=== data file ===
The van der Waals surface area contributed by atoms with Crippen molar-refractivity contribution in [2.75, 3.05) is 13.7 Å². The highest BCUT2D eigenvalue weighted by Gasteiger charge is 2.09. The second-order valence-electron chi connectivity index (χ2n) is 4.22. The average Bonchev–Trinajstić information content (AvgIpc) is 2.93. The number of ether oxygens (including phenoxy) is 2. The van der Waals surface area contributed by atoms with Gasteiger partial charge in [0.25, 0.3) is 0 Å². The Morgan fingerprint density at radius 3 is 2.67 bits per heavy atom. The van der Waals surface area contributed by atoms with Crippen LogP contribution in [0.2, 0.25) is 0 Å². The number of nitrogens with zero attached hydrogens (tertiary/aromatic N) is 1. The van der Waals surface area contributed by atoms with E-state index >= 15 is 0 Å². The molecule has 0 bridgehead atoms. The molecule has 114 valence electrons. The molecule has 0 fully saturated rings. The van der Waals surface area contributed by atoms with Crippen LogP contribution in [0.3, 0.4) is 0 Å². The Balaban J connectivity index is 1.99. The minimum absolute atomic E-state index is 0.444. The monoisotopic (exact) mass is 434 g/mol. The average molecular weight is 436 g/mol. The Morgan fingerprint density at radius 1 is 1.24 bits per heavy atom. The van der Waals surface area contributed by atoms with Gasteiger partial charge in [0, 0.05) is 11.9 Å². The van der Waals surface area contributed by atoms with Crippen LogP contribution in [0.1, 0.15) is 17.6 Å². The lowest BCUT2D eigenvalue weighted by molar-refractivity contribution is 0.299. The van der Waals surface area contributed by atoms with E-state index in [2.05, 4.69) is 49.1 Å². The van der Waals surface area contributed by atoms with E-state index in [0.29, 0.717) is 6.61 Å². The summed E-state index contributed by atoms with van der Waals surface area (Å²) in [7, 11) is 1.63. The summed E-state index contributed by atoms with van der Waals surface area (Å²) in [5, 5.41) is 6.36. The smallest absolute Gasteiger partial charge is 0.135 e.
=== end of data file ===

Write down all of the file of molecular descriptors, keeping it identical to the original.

The van der Waals surface area contributed by atoms with Crippen molar-refractivity contribution in [2.75, 3.05) is 13.7 Å². The highest BCUT2D eigenvalue weighted by Gasteiger charge is 2.09. The second-order valence-electron chi connectivity index (χ2n) is 4.22. The average Bonchev–Trinajstić information content (AvgIpc) is 2.93. The number of ether oxygens (including phenoxy) is 2. The van der Waals surface area contributed by atoms with Gasteiger partial charge in [0.25, 0.3) is 0 Å². The Morgan fingerprint density at radius 3 is 2.67 bits per heavy atom. The van der Waals surface area contributed by atoms with Crippen LogP contribution in [0.2, 0.25) is 0 Å². The number of nitrogens with zero attached hydrogens (tertiary/aromatic N) is 1. The van der Waals surface area contributed by atoms with E-state index >= 15 is 0 Å². The molecule has 0 bridgehead atoms. The molecule has 114 valence electrons. The molecule has 0 fully saturated rings. The van der Waals surface area contributed by atoms with Crippen LogP contribution in [0.3, 0.4) is 0 Å². The Balaban J connectivity index is 1.99. The minimum absolute atomic E-state index is 0.444. The monoisotopic (exact) mass is 434 g/mol. The average molecular weight is 436 g/mol. The Morgan fingerprint density at radius 1 is 1.24 bits per heavy atom. The van der Waals surface area contributed by atoms with Gasteiger partial charge in [0, 0.05) is 11.9 Å². The van der Waals surface area contributed by atoms with Crippen LogP contribution in [0.1, 0.15) is 17.6 Å². The lowest BCUT2D eigenvalue weighted by molar-refractivity contribution is 0.299. The van der Waals surface area contributed by atoms with E-state index in [2.05, 4.69) is 49.1 Å². The van der Waals surface area contributed by atoms with E-state index in [0.29, 0.717) is 6.61 Å². The summed E-state index contributed by atoms with van der Waals surface area (Å²) in [7, 11) is 1.63. The summed E-state index contributed by atoms with van der Waals surface area (Å²) in [5, 5.41) is 6.36. The smallest absolute Gasteiger partial charge is 0.135 e.